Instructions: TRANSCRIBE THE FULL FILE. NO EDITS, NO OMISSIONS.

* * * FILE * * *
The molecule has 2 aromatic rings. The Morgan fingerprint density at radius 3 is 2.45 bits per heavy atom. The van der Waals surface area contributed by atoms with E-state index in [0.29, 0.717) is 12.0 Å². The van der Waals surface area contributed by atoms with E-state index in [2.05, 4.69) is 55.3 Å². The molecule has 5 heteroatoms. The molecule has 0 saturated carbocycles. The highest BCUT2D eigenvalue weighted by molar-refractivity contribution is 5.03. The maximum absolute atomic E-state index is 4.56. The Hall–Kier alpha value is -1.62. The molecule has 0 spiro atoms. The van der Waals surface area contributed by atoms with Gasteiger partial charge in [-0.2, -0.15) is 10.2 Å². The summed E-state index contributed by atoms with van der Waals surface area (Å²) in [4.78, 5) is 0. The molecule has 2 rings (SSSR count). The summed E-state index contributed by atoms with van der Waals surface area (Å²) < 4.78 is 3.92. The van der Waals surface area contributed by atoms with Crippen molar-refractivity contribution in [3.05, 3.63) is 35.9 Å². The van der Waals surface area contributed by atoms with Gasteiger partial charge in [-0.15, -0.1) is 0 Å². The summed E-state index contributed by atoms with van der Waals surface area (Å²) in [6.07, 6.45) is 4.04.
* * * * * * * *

The molecule has 2 aromatic rings. The Morgan fingerprint density at radius 3 is 2.45 bits per heavy atom. The van der Waals surface area contributed by atoms with E-state index in [0.29, 0.717) is 12.0 Å². The van der Waals surface area contributed by atoms with E-state index in [2.05, 4.69) is 55.3 Å². The molecule has 5 heteroatoms. The molecule has 0 saturated carbocycles. The highest BCUT2D eigenvalue weighted by molar-refractivity contribution is 5.03. The maximum absolute atomic E-state index is 4.56. The Hall–Kier alpha value is -1.62. The molecule has 0 spiro atoms. The van der Waals surface area contributed by atoms with Gasteiger partial charge in [-0.2, -0.15) is 10.2 Å². The summed E-state index contributed by atoms with van der Waals surface area (Å²) in [4.78, 5) is 0. The molecule has 2 rings (SSSR count). The summed E-state index contributed by atoms with van der Waals surface area (Å²) < 4.78 is 3.92. The van der Waals surface area contributed by atoms with Crippen molar-refractivity contribution in [3.05, 3.63) is 35.9 Å². The van der Waals surface area contributed by atoms with Gasteiger partial charge in [-0.15, -0.1) is 0 Å². The summed E-state index contributed by atoms with van der Waals surface area (Å²) in [6.07, 6.45) is 4.04.